Another Easter holiday has passed and after all that relaxation and delicious chocolate we call sit back and listen to the media tell us all about the worst possible aspect of the 4-day break.
This Easter saw the worst road toll in 17 years. Thanks for that little bit of joyous information there, media. So how many tens of people were horrifically killed on our roads this most doomed of years? Only eleven you say... I’m not saying I was hoping for more deaths, it’s just that when you hear about the worst road toll in 17 years you think it’s got to be pretty big. After all, in the last ten years alone there are approximately 500,000 more light passenger vehicles on the road (a 21% increase), and nearly a million more vehicles in total (MoT - NZ Vehicle Fleet Statistics); surely that alone would cause the road toll to rise. So if you make a big deal about it, it’s got to be worse than a slight increase due the larger number of vehicles on our roads?
They say it’s the worst in 17 years. Nominally perhaps, but statistically? Between 2004 and 2008 the average annual road toll was 404 (MoT - Road Toll). That’s roughly 1.1 road deaths per day. So in any typical block of four days you would expect there to be 4.4 deaths on our roads. So the road toll was 2 and a half times greater than any random selection of four days. OK, that’s pretty bad. But that’s just a typical daily average taken across a whole year; long weekends do not contain typical days when it comes to traffic. I can’t find statistics for the increase in volume, however conservatively I would say there is at least twice as much traffic on the roads over Easter, particularly on State Highways where people are more likely to speed and overtake in a dangerous fashion. Taking that into account, one would expect an increase on the average road toll. And what’s this, the road toll includes Thursday afternoon and early Tuesday morning? Nearly half the daily traffic flow is in the afternoon, so that could account for more of the increase on the average road toll. Even though it finishes at 6am on Tuesday, that’s still time to include some people who are merely commuting to work. Their deaths are equally tragic, but they can hardly be considered to be part of the ‘holiday road toll’, yet they are.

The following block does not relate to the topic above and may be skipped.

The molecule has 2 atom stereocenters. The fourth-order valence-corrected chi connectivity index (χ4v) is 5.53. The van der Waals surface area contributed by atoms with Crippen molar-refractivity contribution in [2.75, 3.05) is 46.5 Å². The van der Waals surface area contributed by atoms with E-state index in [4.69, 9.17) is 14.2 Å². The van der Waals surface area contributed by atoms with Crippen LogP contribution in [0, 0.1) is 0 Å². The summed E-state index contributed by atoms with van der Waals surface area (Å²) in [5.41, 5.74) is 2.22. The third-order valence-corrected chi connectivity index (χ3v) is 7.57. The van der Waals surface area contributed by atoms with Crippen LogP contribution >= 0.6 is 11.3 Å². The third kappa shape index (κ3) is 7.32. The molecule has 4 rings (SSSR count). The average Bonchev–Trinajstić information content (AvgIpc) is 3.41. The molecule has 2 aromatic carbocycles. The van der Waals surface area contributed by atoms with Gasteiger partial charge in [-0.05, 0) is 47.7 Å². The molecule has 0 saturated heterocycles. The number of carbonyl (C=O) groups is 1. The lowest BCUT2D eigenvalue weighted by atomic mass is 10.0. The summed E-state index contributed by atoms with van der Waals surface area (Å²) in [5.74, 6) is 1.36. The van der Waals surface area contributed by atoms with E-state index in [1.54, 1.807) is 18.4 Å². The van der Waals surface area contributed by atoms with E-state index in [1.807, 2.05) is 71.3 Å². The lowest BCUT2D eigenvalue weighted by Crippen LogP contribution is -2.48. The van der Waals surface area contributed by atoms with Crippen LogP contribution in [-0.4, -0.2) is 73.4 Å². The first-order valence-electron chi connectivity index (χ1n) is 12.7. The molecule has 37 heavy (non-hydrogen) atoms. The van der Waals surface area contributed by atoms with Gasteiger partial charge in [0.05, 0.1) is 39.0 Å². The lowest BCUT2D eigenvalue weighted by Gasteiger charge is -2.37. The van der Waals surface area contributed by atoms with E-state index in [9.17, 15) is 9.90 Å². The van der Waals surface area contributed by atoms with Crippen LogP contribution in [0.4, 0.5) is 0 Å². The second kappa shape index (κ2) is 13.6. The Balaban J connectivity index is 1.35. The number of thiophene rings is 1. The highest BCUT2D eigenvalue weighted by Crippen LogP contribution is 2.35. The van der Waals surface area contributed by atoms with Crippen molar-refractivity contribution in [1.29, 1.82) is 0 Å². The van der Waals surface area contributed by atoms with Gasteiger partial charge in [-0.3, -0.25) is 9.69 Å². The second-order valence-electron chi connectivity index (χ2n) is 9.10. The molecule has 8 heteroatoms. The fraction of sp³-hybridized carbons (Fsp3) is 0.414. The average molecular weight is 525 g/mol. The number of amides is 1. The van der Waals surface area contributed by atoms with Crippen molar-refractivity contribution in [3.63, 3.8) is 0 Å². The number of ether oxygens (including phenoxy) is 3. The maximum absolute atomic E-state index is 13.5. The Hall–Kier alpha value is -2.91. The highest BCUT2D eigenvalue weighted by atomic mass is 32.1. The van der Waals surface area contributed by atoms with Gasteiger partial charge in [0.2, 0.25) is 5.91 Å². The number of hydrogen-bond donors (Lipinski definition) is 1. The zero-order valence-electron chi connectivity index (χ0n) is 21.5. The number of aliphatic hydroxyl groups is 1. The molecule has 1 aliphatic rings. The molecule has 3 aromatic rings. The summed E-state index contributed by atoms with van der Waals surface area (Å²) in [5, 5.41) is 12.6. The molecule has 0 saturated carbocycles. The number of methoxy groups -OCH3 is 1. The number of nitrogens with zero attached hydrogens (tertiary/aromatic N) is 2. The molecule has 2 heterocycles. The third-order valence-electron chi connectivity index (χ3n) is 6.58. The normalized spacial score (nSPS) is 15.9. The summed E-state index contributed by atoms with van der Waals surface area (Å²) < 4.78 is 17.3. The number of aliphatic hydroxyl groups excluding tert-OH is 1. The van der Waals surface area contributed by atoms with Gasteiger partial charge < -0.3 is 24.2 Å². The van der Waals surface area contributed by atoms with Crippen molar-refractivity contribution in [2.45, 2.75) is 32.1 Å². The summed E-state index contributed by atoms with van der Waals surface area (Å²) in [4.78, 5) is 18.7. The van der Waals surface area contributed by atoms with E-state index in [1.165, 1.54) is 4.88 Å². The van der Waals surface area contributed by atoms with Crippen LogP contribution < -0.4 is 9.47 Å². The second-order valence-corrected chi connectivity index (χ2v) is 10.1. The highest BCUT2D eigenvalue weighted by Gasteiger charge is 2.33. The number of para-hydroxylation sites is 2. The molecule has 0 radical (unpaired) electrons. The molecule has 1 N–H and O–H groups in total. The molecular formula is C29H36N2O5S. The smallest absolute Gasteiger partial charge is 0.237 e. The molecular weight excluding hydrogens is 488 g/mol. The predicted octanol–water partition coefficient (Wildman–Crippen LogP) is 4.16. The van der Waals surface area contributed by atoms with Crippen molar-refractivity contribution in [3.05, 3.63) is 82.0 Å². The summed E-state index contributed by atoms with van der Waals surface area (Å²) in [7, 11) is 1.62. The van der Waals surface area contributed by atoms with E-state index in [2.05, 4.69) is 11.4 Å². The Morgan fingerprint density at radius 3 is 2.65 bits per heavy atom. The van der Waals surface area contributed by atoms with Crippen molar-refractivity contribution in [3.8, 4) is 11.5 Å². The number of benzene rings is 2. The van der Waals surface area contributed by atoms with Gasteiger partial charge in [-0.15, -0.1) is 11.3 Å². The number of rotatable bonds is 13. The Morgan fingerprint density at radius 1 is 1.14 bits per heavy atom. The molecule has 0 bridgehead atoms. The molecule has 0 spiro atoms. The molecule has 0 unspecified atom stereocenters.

Don’t get me wrong, eleven deaths is a lot. It’s at least eleven too many, and people definitely need to be more careful rather than thoughtless douche-bags. But, minor fluctuations in the daily average aside, the Easter road toll itself has barely changed in 30 years (MoT - Holiday Road Toll); despite the fact that if there has been an increase of more than one million vehicles on our roads in the past decade then there are at least two million more vehicles than 30 years ago. Since 1980 the average Easter road toll has been 9.4 (±0.8), so a road toll of 11 is statistically only 1 death above the 30 year average. The average Easter road toll in the 1980s was 13; in the 90s it was 9.4 and in the 00s it had dropped to 5.6. If we convert that to deaths per million vehicles (the numbers being no more than an educated guess) that works out at roughly: 1980 (1 million vehicles) – 10 deaths, 1990 (1.5 million vehicles) – 6.3 deaths, 2000 (2 million vehicles) - 2.8 deaths.
If anything the media should be focussing on how something seems to be getting through to people, since the road toll is barely changing despite a near exponential increase in vehicles on our roads. I know there are still idiots and thoughtless pricks on the roads, however on the whole the road-going public appear to be doing something right. Instead the media chooses to ram the worst of the weekends news down our throats like we all spent the weekend speeding through crowds of children. I’m surprised they don’t just go all in and show us a nightly running average of the road toll over the past few days just to remind us that no matter how relaxed or responsible we get, there is death. They could fit it in somewhere between the 6:30pm rain prediction and the 6:45pm rain prediction.